(Bloomberg) — Consumer confidence rose last week to a 7-year-high as falling gas prices and continued job growth burnish American attitudes.
The Bloomberg Consumer Comfort Index climbed to 41.7 in the period ended Dec. 14, the highest reading since mid-November 2007, from 41.3 the week before. Monthly views on economic expectations rose to match a two-year high.
The pick-up in sentiment is welcome news for U.S. businesses in the midst of the most important selling season of the year since falling gasoline prices will give consumers extra cash to spend during the holidays. More jobs and a pickup in wages will help maintain the expansion as geopolitical tensions and weakening growth abroad roil financial markets.
“These results comport with recent positive news in terms of job creation, wages, retail sales and gas prices, all just in time for the holiday shopping season,” Gary Langer, president of Langer Research Associates LLC in New York, which produces the data for Bloomberg, said in a statement.
The measure of Americans’ views on the current state of the economy rose to 32.5 last week, the highest since December 2007, from 31.8 the month before. A gauge of the buying climate, which shows whether now is a good time to purchase goods and services, climbed to 38.4, the highest since August 2007, from 37.3 in the previous period. The measure of personal finances, the strongest of the three components, edged down to 54.1 last week from 54.9.
The comfort index has averaged 36.5 for the year, the best since 2007.
Another report today showed fewer Americans filed for unemployment benefits fell last week as the economy’s continued improvement tempered dismissals. Jobless claims decreased by 6,000 to 289,000 in the week ended Dec. 13, the least since early November, according to figures from theLabor Department.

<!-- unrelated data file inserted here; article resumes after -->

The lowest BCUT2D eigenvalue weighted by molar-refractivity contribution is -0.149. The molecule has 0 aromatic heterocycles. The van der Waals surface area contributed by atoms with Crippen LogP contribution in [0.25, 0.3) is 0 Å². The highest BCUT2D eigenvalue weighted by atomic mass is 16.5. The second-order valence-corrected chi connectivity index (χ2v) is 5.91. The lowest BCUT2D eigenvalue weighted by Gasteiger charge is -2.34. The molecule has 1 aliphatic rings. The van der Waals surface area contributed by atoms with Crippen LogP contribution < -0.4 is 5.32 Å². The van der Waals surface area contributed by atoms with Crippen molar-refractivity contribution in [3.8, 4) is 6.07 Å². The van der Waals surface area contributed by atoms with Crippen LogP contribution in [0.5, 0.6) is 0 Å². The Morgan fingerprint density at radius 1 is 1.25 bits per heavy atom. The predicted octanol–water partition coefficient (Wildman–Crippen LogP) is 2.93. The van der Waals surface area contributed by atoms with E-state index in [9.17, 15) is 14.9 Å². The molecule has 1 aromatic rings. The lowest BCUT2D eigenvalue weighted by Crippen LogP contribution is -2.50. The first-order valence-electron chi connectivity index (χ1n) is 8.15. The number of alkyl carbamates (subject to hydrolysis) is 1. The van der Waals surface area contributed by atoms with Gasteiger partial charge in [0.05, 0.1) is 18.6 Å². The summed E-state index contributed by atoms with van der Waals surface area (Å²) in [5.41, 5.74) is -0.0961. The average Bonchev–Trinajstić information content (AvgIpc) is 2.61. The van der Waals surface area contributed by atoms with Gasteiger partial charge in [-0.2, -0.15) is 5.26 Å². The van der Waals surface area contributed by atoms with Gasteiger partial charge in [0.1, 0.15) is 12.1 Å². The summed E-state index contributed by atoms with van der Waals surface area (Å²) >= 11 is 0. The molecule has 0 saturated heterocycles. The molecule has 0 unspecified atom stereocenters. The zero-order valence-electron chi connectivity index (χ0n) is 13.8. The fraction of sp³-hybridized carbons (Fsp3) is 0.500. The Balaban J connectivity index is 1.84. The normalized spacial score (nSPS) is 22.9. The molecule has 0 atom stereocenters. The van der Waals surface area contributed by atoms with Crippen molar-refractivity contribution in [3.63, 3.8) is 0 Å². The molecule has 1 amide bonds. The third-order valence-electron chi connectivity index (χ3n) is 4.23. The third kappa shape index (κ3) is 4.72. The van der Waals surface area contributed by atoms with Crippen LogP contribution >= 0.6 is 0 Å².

Stocks surged as investors were heartened by yesterday’s pledge from Federal Reserve policy makers that they’ll take their time in raining interest rates. The Standard & Poor’s 500 Index jumped 1.3 percent to 2,038.71 at 9:40 a.m. in New York.
The comfort report’s monthly economic expectations index rose to 51 from 47 the month before. Some 32 percent of Americans surveyed said the economy is getting better, matching the most since December 2012, while 30 percent said it’s getting worse. With wages rising slowly, plunging fuel costs are bolstering spending power for many Americans. The cost of living in the U.S. fell in November by the most in almost six years, while the average price of a gallon of regular gasoline was $2.48 on Dec. 17, the cheapest since 2009.
That should give Americans more to spend at places including McDonald’s Inc., which is experiencing its worst slump in domestic sales in more than a decade. November marked the 12th straight month without growth in McDonald’s home market, where it has more than 14,000 restaurants.
“America’s going to get a tax break with oil, gas prices going down, their phone bill going down,” Michael Andres, group president for McDonald’s U.S. unit, said at a Dec. 10 investor meeting. “We want to make sure that we have the pricing structure, we’ve got the offers; we want to give more people more reasons to come to McDonald’s to spend that money that they’ve got in their pocket now.”
Firming job growth may offer another reason to spend. Payrolls grew by 321,000 in November after a 243,000 jump the month before that was bigger than previously estimated, Labor Department data show. Monthly increases in hiring are on track for their best performance since 1999.
Sentiment rose in four of seven income brackets and fell in two. Those making less than $15,000 saw the biggest improvement, rising to 22.9 from 20.5, while attitudes for those making more than $50,000 were the most positive since August 2007.
Among regions, the South saw the biggest increase in confidence, rising to 39.3 last week from 37.1. Sentiment also rose in the Midwest, while it dropped in the Northeast and West.
The Bloomberg Comfort Index has been presented on a scale of zero to 100 since May, rather than the previous minus 100 to 100, with the midpoint shifting to 50 from zero. The change is also reflected in the gauge’s components.
The change doesn’t affect the measures’ relationship to each other or their correlation with other economic indicators. Historical data has been revised and analysis of trends, values and other variables also aren’t affected.